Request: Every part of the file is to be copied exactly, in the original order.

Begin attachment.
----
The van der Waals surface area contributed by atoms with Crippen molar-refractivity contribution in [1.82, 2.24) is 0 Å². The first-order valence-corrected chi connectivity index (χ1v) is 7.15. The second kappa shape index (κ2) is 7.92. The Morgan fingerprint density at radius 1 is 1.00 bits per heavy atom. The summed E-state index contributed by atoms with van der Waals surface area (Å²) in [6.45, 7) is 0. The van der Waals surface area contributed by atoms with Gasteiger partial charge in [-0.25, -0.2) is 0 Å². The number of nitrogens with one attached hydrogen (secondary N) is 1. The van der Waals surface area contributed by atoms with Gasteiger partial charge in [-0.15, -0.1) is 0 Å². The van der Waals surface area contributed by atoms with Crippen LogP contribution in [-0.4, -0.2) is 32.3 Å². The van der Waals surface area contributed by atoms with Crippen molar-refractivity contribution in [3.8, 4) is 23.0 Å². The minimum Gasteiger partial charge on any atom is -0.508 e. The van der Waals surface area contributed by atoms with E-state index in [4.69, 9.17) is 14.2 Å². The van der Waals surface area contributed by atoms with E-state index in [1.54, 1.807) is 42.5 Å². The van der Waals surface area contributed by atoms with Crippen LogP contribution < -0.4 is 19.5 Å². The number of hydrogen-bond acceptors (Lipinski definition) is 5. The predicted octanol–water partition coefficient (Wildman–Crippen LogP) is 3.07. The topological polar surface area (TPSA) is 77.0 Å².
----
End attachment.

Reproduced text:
The van der Waals surface area contributed by atoms with Crippen molar-refractivity contribution in [1.82, 2.24) is 0 Å². The first-order valence-corrected chi connectivity index (χ1v) is 7.15. The second kappa shape index (κ2) is 7.92. The Morgan fingerprint density at radius 1 is 1.00 bits per heavy atom. The summed E-state index contributed by atoms with van der Waals surface area (Å²) in [6.45, 7) is 0. The van der Waals surface area contributed by atoms with Gasteiger partial charge in [-0.25, -0.2) is 0 Å². The number of nitrogens with one attached hydrogen (secondary N) is 1. The van der Waals surface area contributed by atoms with Gasteiger partial charge in [-0.15, -0.1) is 0 Å². The van der Waals surface area contributed by atoms with Crippen LogP contribution in [-0.4, -0.2) is 32.3 Å². The van der Waals surface area contributed by atoms with Crippen molar-refractivity contribution in [3.8, 4) is 23.0 Å². The minimum Gasteiger partial charge on any atom is -0.508 e. The van der Waals surface area contributed by atoms with E-state index in [4.69, 9.17) is 14.2 Å². The van der Waals surface area contributed by atoms with E-state index in [1.54, 1.807) is 42.5 Å². The van der Waals surface area contributed by atoms with Crippen LogP contribution < -0.4 is 19.5 Å². The number of hydrogen-bond acceptors (Lipinski definition) is 5. The predicted octanol–water partition coefficient (Wildman–Crippen LogP) is 3.07. The topological polar surface area (TPSA) is 77.0 Å².